3. Comprehensive Characterization a Tidal Energy Site (Invited)

    NASA Astrophysics Data System (ADS)

    Polagye, B. L.; Thomson, J. M.; Bassett, C. S.; Epler, J.; Northwest National Marine Renewable Energy Center

    2010-12-01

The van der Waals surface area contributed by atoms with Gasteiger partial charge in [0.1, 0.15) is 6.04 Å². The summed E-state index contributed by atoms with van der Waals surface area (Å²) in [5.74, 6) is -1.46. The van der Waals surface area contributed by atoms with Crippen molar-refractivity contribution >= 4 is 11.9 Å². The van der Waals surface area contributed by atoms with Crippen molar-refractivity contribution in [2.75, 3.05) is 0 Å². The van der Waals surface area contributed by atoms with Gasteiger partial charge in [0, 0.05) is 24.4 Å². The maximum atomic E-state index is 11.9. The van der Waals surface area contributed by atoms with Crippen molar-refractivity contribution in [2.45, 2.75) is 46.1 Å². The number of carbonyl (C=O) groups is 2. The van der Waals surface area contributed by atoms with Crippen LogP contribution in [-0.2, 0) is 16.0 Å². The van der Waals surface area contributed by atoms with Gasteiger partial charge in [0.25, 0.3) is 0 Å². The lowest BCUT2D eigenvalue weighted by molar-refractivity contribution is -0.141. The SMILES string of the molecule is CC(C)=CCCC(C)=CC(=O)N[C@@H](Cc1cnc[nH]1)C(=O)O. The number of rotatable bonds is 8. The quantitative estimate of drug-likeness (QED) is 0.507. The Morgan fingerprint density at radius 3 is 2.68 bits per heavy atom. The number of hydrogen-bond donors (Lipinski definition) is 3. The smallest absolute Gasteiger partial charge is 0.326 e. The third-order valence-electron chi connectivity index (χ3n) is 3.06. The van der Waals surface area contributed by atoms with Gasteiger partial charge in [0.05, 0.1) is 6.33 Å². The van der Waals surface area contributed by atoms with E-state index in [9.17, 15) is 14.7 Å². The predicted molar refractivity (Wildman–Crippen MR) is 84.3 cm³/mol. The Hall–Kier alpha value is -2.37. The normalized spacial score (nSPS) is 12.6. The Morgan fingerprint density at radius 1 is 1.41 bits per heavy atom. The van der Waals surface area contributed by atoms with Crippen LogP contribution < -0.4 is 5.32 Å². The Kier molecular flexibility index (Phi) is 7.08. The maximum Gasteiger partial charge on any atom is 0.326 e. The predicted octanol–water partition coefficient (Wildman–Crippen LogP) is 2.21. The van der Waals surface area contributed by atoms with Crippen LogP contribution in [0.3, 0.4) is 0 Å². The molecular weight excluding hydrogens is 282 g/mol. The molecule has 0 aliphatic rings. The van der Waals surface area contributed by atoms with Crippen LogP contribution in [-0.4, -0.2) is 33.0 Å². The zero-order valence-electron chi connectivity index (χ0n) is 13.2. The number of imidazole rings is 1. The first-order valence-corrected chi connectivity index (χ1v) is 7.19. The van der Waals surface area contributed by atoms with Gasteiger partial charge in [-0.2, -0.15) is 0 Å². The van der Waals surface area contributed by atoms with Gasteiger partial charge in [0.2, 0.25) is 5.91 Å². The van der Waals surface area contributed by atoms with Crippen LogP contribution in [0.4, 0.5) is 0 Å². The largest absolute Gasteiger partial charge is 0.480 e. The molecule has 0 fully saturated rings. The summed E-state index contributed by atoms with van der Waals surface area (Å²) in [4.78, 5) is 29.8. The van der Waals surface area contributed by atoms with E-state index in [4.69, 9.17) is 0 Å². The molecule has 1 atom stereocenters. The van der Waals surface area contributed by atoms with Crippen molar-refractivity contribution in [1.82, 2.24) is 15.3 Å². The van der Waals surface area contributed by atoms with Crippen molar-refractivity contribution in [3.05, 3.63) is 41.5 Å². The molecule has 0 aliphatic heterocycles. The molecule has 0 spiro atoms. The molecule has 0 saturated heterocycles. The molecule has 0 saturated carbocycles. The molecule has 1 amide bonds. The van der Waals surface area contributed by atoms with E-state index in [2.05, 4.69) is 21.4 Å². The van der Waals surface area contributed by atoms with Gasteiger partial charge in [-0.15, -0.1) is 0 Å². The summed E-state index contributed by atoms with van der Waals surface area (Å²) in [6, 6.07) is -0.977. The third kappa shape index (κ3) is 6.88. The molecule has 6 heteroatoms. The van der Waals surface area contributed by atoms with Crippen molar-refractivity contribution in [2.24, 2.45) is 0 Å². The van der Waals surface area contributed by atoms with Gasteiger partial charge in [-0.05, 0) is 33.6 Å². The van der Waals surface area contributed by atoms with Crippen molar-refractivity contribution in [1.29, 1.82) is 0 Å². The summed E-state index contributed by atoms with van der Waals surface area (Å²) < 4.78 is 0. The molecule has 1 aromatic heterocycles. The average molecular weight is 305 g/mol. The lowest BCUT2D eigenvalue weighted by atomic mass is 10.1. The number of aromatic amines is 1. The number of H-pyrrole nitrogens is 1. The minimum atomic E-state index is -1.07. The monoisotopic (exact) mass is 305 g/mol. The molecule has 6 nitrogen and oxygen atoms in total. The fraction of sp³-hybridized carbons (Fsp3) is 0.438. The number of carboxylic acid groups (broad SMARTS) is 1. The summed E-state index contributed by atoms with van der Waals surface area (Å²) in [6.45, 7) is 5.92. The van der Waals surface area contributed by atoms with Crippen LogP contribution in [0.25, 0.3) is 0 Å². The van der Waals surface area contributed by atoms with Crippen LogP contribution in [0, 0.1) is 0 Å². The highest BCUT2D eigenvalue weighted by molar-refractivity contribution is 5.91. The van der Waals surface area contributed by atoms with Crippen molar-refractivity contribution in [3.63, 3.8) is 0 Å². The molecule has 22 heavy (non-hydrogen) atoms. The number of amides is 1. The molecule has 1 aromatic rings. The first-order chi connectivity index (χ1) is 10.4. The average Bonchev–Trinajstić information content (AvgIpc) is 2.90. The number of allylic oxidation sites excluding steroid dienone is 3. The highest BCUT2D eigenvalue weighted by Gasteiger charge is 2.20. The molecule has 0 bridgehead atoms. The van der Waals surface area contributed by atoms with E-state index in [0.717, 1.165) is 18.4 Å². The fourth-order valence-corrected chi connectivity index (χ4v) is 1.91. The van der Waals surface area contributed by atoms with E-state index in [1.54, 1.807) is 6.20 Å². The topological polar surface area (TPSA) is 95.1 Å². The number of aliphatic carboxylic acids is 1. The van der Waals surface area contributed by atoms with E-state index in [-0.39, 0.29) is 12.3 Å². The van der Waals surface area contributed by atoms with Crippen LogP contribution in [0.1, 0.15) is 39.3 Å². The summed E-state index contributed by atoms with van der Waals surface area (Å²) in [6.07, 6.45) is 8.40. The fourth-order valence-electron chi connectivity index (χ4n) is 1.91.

Northern Admiralty Inlet, Puget Sound, Washington is the proposed location of a pilot tidal energy project. Site-specific characterization of the physical and biological environment is required for device engineering and environmental analysis. However, the deep water and strong currents which make the site attractive for tidal energy development also pose unique challenges to collecting comprehensive information. This talk focuses on efforts to optimally site hydrokinetic turbines and estimate their acoustic impact, based on 18 months of field data collected to date. Additional characterization efforts being undertaken by the University of Washington branch of the Northwest National Marine Renewable Energy Center and its partners include marine mammal presence and behavior, water quality, seabed geology, and biofouling potential. Because kinetic power density varies with the cube of horizontal current velocity, an accurate map of spatial current variations is required to optimally site hydrokinetic turbines. Acoustic Doppler profilers deployed on the seabed show operationally meaningful variations in flow characteristics (e.g., power density, directionality, vertical shear) and tidal harmonic constituents over length scales of less than 100m. This is, in part, attributed to the proximity of this site to a headland. Because of these variations, interpolation between stationary measurement locations introduces potentially high uncertainty. The use of shipboard acoustic Doppler profilers is shown to be an effective tool for mapping peak currents and, combined with information from seabed profilers, may be able to resolve power density variations in the project area. Because noise levels from operating turbines are expected to exceed regulatory thresholds for incidental harassment of marine mammals known to be present in the project area, an estimate of the acoustic footprint is required to permit the pilot project. This requires site-specific descriptions of pre